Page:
The 150 creditors owed more than $20 million by builder Banyan Constructions are mostly small businesses and sub-contractors whose livelihoods – and in some cases, their homes – are now at risk, according to Master Builders ACT.
Banyan has gone bust in one of the ACT’s biggest residential building company collapses, with Ernst and Young (EY) appointed liquidators on 20 January leaving more than 10 projects incomplete, including half a dozen major townhouse developments.
The company’s 20 staff have also lost their jobs and EY is working with the federal Attorney-General’s Department to access Fair Entitlements Guarantee payments.
Master Builders ACT (MBA) CEO Michael Hopkins said he feared a second wave of closures from Banyan sub-contractors and suppliers if they can’t work through the cashflow problems the collapse creates for their businesses.
“The majority of creditors are small family-owned businesses, so for those sub-contractors and suppliers, many of them will have personal assets including their homes connected to their businesses. They would now be worried about losing [their homes],” he said.
“They have staff they’d be worried about [as well].”
Banyan was working for about three main local developers and Mr Hopkins hoped they could quickly appoint other builders to take on the incomplete projects so the sub-contractors and suppliers could at least continue at these sites.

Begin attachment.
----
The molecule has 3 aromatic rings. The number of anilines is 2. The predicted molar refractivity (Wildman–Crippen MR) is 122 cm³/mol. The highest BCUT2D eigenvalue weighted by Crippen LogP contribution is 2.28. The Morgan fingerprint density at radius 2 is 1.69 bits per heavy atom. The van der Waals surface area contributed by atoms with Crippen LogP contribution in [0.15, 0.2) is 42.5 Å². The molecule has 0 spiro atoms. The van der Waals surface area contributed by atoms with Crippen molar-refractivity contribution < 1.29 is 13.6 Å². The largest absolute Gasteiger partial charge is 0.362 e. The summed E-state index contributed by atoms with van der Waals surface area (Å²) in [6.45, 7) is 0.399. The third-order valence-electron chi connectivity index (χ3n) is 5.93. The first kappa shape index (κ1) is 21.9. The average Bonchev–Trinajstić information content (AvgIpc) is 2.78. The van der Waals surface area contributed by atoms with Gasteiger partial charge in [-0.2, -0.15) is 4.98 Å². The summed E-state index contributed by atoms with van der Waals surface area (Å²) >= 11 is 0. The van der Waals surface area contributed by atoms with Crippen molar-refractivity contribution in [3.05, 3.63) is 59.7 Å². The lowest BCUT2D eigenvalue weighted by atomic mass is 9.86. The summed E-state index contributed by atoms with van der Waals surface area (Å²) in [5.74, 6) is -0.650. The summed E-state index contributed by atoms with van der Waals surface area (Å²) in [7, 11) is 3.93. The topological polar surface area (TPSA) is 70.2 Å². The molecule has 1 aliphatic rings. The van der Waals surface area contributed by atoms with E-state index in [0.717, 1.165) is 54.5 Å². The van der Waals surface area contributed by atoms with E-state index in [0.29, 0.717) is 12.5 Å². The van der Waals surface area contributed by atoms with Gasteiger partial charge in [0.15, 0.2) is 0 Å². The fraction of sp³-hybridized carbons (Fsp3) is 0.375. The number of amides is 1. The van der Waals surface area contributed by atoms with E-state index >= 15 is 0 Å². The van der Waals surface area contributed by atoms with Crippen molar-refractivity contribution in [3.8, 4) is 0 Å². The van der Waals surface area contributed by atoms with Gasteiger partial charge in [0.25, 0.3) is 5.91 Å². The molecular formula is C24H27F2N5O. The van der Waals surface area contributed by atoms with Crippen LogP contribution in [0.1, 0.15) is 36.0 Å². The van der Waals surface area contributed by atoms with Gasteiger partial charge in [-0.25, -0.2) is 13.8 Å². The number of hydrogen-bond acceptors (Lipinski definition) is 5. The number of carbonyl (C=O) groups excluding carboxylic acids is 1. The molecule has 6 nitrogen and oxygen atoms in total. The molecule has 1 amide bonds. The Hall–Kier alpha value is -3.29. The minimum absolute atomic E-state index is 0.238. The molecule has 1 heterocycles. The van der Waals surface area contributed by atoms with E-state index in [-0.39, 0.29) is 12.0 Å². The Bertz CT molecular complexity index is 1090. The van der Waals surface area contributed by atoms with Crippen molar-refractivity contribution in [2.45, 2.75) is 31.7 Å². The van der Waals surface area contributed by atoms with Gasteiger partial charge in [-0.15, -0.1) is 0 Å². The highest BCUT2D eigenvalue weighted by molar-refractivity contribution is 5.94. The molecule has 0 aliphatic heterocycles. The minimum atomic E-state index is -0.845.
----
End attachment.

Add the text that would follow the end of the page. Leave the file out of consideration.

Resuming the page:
“That’s not going to help them with money outstanding,” he said. “Most of them will probably never see that money again.”
There are also concerns for home-buyers who may have bought properties off the plan.
Mr Hopkins said he expected the amount owing to rise as the liquidators continue their investigations.
He did not know what had gone wrong for the company but the MBA had passed on reports that members were not being paid to the ACT Building Registrar.
The issue highlighted the ACT Government’s inattention to the strengthening of the licensing regime for builders, something that the MBA, in line with the Shergold Weir Report, had been stressing for some time.
“There is quite a gaping hole in the licensing system where a builder can obtain a licence and get it renewed each year, but the checks on how the business is travelling financially are clearly not working if this can happen,” Mr Hopkins said.
“When we hear of it happening with sub-contractors and suppliers, it’s too late at that point. If there is no money in the company to be recovered it’s all a bit too late.”
Mr Hopkins said Shergold and Weir identified the issue of licensing and registration in their Building Confidence Report in 2018, yet this recommendation remained incomplete in the ACT.
“Banyan Constructions builder’s licence had been renewed by the ACT Government year after year with the renewal process failing to identify problems with the company’s business practices,” he said.
Mr Hopkins said that in other jurisdictions such as Queensland, the regulator can check the assets and workload of a company to ensure they are not stretched too thin and have the financial capacity to complete projects.